- More than 60 pieces of snow equipment at its bridges and tunnels, including nearly two dozen plows and spreaders at the George Washington Bridge, the world’s busiest vehicular crossing;
- Thousands of tons of salt and sand for airport roads and parking lots, plus thousands of tons of salt for the bridges and tunnels;
- Hundreds of thousands of gallons of liquid anti-icer chemicals at the airports, which prevent snow and ice from bonding to runways and taxiways, plus thousands of tons of solid de-icers, which break up snow and ice already on the ground; and
- Plow-equipped trains, liquid snow-melting agent trains and a “jet engine” plow to remove snow from PATH tracks, and snow blowers, plows and spreaders to clear station entrances, roads that serve PATH’s 13 stations, and various support facilities.
For up-to-the-minute updates on Port Authority crossings, airports and the PATH system, travelers are encouraged to sign up for Port Authority alerts at http://www.paalerts.com/.
Metropolitan Transportation Authority
The MTA will begin storing trains underground tomorrow night to protect the fleet from the elements. De-icers and snow throwers strategically deployed throughout the region to focus on outdoor areas and open cuts that are the most susceptible to high snow accumulations. Extra crews will be on hand to address ensure safety at stations across the region. MTA personnel have dropped salt, cleared platforms and stairs of snow from Saturday's storm, and will do so throughout the upcoming storm, but customers are urged to use extreme caution while navigating the system and always hold hand rails.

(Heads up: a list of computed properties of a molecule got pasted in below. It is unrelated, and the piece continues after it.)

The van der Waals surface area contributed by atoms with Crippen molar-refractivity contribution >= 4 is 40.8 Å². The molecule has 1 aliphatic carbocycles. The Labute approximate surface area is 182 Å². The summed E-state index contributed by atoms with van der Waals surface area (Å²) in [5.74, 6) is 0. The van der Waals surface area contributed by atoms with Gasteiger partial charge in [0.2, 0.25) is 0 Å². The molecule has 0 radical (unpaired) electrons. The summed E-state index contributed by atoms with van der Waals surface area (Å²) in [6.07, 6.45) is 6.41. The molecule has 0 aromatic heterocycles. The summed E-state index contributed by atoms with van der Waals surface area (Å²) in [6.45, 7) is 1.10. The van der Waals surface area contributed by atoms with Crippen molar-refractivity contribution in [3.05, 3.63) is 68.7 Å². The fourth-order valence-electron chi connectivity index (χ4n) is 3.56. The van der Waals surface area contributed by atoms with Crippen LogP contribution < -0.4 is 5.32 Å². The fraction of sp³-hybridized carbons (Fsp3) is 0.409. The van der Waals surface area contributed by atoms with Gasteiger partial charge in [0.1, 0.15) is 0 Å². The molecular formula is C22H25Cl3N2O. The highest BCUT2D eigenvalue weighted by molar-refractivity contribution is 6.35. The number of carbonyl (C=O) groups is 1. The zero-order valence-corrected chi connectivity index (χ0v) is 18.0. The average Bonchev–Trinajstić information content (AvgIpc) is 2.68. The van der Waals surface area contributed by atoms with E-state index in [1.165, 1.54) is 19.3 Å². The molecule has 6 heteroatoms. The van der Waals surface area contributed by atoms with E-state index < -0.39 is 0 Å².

All MTA buses will have either chains or snow tires by Monday afternoon. Normal bus service will proceed Monday morning and the MTA will make scheduling adjustments as the storm progresses through Tuesday.
The New York State Thruway has activated its emergency operations center and will have on hand during the storm:
- 338 snowplows
- 18 snowblowers
- 55 front end loaders
- Approximately 126,000 tons of salt
State Department of Transportation
The New York State Department of Transportation has activated its emergency operations center and is mobilizing additional equipment from around the state, including 162 plows and nearly 388 operators and supervisors, to the Hudson Valley and Long Island to assist in the storm. When the deployment is complete, the Department of Transportation will have 600 plows and more than 1,300 operators and supervisors working in the Hudson Valley and Long Island. The DOT has a total 1,444 plows and 3,629 operators and supervisors available statewide to fight the storm.
The Governor offered the following tips as the storm approaches with high winds and low temperatures:
Use Caution If Travel Is Necessary
It is important for motorists on all roads to note that snowplows travel at speeds up to 35 miles per hour, which in many cases is lower than the posted speed limit, to ensure that salt being dispersed stays in the driving lanes and does not scatter off the roadways. Oftentimes on interstate highways, snowplows will operate side by side, as this is the most efficient and safe way to clear several lanes at one time.
Motorists and pedestrians should also keep in mind that snowplow drivers have limited lines of sight, and the size and weight of snowplows can make it very difficult to maneuver and stop quickly. Snow blowing from behind the plow can severely reduce visibility or cause whiteout conditions. Motorists should not attempt to pass snowplows or follow too closely. The safest place for motorists to drive is well behind the snowplows where the roadway is clear and salted.
Some of the most important tips for safe winter driving include:
- Never follow a snowplow too closely or attempt to pass one. Remember that the highway ahead of the plow is usually snow-covered;
- Adjust speed for road conditions and maintain a safe distance from other vehicles;
- Schedule extra time for winter travel and be patient during ice and snow removal operations;